The sweeps also cause psychological pain. Ciha and his neighbors talk about how horrible it is when people driving by throw garbage at them. Herring says the trauma of living on the streets is so intense he hasn't yet figured out how to write about it in his academic work. "[The city will] say we're just asking people to move, but if you're being asked that over and over and you have nowhere to go, and people are acting like you're worthless or they're scared of you, that affects you fast," Herring says.
Ciha got tested for hepatitis C after a friend went from healthy to sick in a matter of months. When Ciha was prescribed the treatment, the doctor told him he shouldn't miss a dose. After his things were discarded, he wandered around Oakland for a week, he says, sleeping in random places.
He eventually stumbled across the encampment he now calls home; he likes it because it has only a few people and, for the most part, everyone keeps their area clean and drama-free.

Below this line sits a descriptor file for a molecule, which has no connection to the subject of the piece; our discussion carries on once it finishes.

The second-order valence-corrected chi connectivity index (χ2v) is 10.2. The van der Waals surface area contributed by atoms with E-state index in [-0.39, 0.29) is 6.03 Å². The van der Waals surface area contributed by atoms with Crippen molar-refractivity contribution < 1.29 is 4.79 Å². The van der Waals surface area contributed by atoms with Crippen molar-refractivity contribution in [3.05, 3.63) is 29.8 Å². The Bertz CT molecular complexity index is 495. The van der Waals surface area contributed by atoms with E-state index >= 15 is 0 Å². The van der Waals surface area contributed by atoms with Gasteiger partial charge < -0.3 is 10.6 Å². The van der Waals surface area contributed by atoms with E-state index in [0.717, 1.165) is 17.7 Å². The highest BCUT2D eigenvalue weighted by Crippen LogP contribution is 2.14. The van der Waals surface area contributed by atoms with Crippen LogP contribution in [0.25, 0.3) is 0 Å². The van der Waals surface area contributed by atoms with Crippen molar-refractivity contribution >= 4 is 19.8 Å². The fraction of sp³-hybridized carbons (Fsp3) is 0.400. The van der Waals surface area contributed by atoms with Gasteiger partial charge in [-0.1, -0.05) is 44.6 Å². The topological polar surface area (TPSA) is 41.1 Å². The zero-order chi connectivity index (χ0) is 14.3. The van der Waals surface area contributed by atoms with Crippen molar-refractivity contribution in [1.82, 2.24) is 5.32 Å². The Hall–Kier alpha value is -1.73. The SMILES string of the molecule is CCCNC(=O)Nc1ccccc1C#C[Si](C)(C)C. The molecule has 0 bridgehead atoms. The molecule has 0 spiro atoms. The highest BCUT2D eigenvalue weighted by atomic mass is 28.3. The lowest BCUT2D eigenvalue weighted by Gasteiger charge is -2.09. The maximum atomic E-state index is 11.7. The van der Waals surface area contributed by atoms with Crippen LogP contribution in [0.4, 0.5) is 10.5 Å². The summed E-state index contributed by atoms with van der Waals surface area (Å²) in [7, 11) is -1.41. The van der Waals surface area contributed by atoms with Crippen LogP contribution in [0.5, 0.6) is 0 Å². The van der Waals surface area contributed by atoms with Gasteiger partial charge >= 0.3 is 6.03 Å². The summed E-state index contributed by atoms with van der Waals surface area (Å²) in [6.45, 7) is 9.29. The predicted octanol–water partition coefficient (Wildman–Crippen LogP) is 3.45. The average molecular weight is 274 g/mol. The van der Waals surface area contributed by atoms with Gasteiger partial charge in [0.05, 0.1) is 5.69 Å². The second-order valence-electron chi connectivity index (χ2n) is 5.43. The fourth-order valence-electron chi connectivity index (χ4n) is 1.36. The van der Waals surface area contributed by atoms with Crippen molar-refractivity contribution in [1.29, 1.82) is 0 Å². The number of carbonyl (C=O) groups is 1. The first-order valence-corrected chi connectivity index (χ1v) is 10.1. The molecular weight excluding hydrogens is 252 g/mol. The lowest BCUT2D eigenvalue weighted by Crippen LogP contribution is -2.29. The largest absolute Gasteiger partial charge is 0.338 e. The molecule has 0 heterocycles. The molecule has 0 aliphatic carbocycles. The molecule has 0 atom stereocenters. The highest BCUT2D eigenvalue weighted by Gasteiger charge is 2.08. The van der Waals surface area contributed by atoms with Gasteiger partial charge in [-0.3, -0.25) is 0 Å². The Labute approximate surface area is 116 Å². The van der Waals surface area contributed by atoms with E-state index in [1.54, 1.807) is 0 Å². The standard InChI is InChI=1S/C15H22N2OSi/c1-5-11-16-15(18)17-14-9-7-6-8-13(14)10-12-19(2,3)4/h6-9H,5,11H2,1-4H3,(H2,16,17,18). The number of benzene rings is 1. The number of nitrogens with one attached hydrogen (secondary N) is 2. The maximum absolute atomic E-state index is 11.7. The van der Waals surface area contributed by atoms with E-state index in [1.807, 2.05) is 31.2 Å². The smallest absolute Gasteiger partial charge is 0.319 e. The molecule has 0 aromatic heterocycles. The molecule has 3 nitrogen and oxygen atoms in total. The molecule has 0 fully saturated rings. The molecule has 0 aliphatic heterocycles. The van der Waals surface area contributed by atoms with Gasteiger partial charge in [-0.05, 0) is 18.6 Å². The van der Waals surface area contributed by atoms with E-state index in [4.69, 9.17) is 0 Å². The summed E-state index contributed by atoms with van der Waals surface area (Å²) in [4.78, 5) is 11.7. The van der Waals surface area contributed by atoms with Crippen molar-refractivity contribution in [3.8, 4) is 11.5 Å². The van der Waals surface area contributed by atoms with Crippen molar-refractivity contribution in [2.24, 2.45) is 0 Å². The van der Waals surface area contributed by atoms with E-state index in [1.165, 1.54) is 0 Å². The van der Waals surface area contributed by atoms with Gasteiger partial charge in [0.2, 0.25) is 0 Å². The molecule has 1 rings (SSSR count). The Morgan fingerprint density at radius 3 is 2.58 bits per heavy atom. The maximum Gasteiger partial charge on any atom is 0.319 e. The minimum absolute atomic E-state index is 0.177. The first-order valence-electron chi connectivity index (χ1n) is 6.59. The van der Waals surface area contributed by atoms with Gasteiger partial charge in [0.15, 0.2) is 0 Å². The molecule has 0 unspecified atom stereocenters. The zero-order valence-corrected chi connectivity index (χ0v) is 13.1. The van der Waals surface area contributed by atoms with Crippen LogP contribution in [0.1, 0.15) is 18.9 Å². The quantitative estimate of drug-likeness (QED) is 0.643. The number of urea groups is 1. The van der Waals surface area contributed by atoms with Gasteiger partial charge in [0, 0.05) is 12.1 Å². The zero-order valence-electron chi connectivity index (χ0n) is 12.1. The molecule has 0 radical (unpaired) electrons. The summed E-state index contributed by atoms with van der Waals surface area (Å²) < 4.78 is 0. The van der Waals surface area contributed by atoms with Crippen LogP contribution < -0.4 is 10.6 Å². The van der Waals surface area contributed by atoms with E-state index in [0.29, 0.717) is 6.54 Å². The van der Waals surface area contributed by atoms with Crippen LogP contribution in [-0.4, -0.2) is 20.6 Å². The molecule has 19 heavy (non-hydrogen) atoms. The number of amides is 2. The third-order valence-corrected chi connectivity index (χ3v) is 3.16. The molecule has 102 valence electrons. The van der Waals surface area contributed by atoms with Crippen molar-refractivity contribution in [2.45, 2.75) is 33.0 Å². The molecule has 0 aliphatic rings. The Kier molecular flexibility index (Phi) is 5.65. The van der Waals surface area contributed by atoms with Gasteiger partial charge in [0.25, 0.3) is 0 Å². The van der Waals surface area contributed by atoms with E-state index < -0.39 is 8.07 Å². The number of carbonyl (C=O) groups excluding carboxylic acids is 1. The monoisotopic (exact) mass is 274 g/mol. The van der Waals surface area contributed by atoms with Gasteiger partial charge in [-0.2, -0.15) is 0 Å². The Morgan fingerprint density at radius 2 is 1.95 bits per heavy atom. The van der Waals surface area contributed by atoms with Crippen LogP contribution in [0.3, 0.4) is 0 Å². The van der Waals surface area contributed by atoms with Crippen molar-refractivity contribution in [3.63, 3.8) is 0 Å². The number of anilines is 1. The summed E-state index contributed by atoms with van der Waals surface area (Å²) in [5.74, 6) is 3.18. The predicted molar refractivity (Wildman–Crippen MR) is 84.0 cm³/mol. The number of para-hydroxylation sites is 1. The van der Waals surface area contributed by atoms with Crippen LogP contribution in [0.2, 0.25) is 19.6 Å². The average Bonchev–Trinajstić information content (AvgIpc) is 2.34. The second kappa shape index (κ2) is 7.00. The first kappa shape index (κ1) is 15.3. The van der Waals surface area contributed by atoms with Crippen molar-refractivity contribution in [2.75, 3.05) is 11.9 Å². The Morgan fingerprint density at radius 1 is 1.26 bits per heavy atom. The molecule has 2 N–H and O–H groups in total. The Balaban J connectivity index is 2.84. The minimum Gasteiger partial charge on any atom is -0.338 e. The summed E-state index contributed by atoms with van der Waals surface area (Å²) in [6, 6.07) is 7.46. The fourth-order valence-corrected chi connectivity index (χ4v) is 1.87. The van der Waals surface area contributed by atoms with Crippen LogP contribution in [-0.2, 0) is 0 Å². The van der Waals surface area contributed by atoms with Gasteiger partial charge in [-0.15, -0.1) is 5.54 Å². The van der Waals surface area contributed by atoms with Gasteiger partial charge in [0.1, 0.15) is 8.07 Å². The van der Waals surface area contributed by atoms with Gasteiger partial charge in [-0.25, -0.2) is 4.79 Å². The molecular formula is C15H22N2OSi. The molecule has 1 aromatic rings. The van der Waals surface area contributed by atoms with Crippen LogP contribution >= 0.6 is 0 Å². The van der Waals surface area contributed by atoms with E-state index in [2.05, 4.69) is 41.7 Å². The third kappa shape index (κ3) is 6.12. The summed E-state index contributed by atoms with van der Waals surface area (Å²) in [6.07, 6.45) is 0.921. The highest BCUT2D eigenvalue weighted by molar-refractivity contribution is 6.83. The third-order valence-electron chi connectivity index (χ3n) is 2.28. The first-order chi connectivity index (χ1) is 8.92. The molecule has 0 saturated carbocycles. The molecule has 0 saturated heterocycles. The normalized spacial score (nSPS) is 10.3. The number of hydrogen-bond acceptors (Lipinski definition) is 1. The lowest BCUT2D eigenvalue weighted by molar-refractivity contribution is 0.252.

Ciha went back to the doctor after he moved in and was able to get a refill of his prescription. But he'd gone a week without treatment and hasn't been back since, to see if his hepatitis C is cured.
He has since grown accustomed to the Caltrans Shuffle. In the hours before last month's sweep, he first lugged his cot to the nearby lot. Then his camping mattress and a plastic bin with pots, pans and utensils. Shredder's food bowl. A cart holding a suitcase filled with bright white teddy bears that remind him of his mom, a badminton racket, a comforter and a small landscape painting. Things he'll use, he says, when he gets a place.
He'd moved his belongings and was standing on the sidewalk by the time the Caltrans crew arrived, with two police escorts and five trucks. One of Ciha's neighbors threw garbage into the back of one of the trucks, while workers checked the property. As the cleanup crew packed up, Ciha stood in the lot next door eating a peanut butter and jelly sandwich. The sun was now above the horizon pushing out the morning cold. He would rest a few minutes, and then move back home.
This story was produced by Kaiser Health News, which publishes California Healthline, an editorially independent service of the California Health Care Foundation. KHN is not affiliated with Kaiser Permanente.